He could be a good companion, with ready repartee in a jostling crowd, but he displayed at times the ungovernable temper of a furious animal and could be heartless and ruthless when necessary. Restless, impetuous, always on the move, regardless of the convenience of others, he was at ease with scholars, and his administrative decrees were the work of a cool realist.
In his long reign of 34 years he spent an aggregate of only 14 in England. His career may be considered in three aspects: His territories are often called the Angevin Empire. This is a misnomer, for Henry's sovereignty rested upon various titles, and there was no institutional or legal bond between different regions.
Some, indeed, were under the feudal overlordship of the king of France. By conquest, through diplomacy, and through the marriages of two of his sons, he gained acknowledged possession of what is now the west of France from the northernmost part of Normandy to the Pyrenees, near Carcassonne.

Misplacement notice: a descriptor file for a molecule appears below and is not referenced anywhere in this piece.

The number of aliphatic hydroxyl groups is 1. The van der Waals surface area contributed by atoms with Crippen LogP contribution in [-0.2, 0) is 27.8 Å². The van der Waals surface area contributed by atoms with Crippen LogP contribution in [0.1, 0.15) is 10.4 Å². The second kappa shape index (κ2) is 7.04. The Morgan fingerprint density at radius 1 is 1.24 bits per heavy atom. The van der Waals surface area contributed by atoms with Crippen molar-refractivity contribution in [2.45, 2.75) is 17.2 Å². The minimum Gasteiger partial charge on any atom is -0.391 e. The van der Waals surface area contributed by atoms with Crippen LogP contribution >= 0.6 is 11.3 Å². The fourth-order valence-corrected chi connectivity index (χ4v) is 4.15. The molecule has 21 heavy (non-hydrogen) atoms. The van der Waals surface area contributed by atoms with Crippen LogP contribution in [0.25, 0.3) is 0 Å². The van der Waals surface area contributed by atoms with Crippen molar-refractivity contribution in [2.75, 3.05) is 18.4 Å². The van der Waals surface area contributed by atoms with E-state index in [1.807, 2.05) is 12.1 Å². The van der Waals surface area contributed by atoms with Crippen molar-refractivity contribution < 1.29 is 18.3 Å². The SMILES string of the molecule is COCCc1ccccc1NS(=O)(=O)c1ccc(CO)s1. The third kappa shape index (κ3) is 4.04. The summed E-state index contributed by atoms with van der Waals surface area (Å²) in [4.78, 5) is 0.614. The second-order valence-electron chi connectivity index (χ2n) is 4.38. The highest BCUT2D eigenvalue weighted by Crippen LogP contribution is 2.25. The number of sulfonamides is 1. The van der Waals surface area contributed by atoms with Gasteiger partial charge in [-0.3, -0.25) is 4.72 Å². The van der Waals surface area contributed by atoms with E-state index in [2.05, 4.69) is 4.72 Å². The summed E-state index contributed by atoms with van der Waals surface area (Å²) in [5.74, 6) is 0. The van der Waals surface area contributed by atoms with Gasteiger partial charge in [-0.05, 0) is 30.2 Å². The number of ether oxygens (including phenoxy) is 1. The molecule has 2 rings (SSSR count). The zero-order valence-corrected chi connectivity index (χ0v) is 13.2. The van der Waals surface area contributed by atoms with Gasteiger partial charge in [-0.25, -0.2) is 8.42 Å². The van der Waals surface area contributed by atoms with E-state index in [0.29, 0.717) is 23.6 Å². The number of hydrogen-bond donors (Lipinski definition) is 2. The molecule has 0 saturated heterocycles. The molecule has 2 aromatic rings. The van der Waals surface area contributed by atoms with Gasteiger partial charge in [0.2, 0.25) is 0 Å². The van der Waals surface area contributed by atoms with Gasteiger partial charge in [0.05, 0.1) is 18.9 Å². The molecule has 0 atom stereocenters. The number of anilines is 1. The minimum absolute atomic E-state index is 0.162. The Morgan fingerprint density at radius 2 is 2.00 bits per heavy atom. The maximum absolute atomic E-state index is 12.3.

During his reign, the dynastic marriages of three daughters gave him political influence in Germany, Castile, and Sicily. With Louis the relationship was ambiguous. Henry had taken Louis's former wife and her rich heritage.
He subsequently acquired the Vexin in Normandy by the premature marriage of his son Henry to Louis's daughter, and during much of his reign he was attempting to outfight or outwit the French king, who, for his part, gave shelter and comfort to Henry's enemy, Thomas Becket, the archbishop of Canterbury.